Wednesday, August 27, 2014

What I Know

I want to break down my take on another piece of writing advice, because I've been hearing this one a lot lately and I don't necessarily agree with the explanations I've gotten. (I've noticed I end up disagreeing with the explanations a lot. I suspect this is a clue, but I'm ignoring it.)

The advice in question: write what you know.

I decided to talk about this one today because I recently heard someone criticize this particular piece of advice because, they claimed, that's how we keep ending up with a bajillion books about rich white men. I feel like this objection assumes a number of problematic things. Like, for just one example, that everyone writing books is a rich white man.

I've also heard proponents of write what you know arguing that a person who isn't a minority can't truly understand the experience of living a minority's life and thus cannot properly convey it. I feel like this argument is also problematic. I mean, I suspect J.R.R. Tolkein didn't grow up in a hobbit hole and probably never befriended a single elf in his whole life, I don't think James Patterson spent much of his time in the 90s as a black police officer in Washington DC, and I'm pretty sure Nicholas Sparks has never grown old and fallen victim to dementia.

My biggest problem with arguments like this isn't the logic though. My problem is that I think they're missing the point. When people tell you that you should write what you know, I don't think they're talking about what you know about your race, income level, sexual orientation, employment history, educational achievement, or anything like that. I don't think the goal is to encourage you to focus on anything that. . . faces out.

Write what you know, to me, is more about feelings than appearances. It's not about making your characters look like you. I'm a stay-at-home mom in suburban Chicago and the biggest challenges in my life right now are convincing my daughter to poop in the potty and making sure my husband's salary stretches from one payday to the next. I don't want to read a book about my life and I'm pretty sure no one else does either.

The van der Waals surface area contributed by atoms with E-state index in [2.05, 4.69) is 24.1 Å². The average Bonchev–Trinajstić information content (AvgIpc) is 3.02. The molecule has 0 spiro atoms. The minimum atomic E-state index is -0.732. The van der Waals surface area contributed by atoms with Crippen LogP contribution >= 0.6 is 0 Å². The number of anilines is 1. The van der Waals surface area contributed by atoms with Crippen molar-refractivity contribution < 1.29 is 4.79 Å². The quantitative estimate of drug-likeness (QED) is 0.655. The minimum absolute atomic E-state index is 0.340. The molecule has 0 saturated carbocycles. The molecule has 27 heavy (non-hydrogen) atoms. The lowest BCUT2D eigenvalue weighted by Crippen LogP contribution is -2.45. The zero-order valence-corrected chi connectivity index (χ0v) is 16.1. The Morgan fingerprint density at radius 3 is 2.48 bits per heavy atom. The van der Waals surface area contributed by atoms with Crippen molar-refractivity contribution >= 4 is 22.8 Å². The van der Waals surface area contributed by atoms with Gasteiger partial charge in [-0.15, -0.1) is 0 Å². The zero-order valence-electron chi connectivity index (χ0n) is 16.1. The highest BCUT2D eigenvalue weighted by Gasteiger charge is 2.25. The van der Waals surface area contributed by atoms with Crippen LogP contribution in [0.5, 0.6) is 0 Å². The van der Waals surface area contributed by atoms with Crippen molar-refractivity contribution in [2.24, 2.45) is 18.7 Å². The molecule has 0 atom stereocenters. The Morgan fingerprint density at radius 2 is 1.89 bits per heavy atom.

I write primarily urban fantasy. I don't know jack about life as a witch or a guardian angel or what it's like to grow up with a mermaid on my family tree. I'm none of those things and I'm not likely to bump into them on the sidewalk either. So should I just give up? Does "write what you know" mean I'll never be able to write those stories?

I certainly don't think so. I may not be a supernatural creature, but I know what's it's like to feel like circumstances beyond my control are threatening to take away my choices. I know what it's like to feel ostracized and ignored. I know what it's like to be afraid and alone and convinced that nothing is ever going to be okay again.

I also know what it's like to love so deeply it hurts. I know what it's like to laugh until I can't breathe. I've cried from sorrow, sure, but also from sheer joy. I've felt childlike wonder bubble up in my chest until I was sure I was going to explode.

I know what it's like to be scared. Excited. Embarrassed. Turned on. Turned off. I've had victories hold me up high and others that left me hollow. I know what it's like to feel like everything brought me to a specific moment in time. And I know what it's like to look at the world and not be able to make any of it make any sense at all.

I know those things. And not because I'm a middle class white woman. I know them because I'm alive and I'm paying attention and I'm human. And my characters know them because they are too. (Well, they're while not necessarily all human, because, again, urban fantasy, but they all at least possess a certain degree of humanity.) And my someday readers will know those things as well because they're also human.

I don't think write what you know is about the surface details. I think it's about finding the things under the surface that we have in common with each other and focusing on those things, using that common frame of reference as the filter through which we view the rest of the story. Writing, and reading, is often at its most powerful when it holds up a mirror and shows us ourselves in a new way.

So if we write what we know, if we focus on the things that make us who we are at the very bottom of our hearts and in the core of our souls and imbue our characters with the things we know and write from that place, that's how we build those mirrors and show our readers those reflections.

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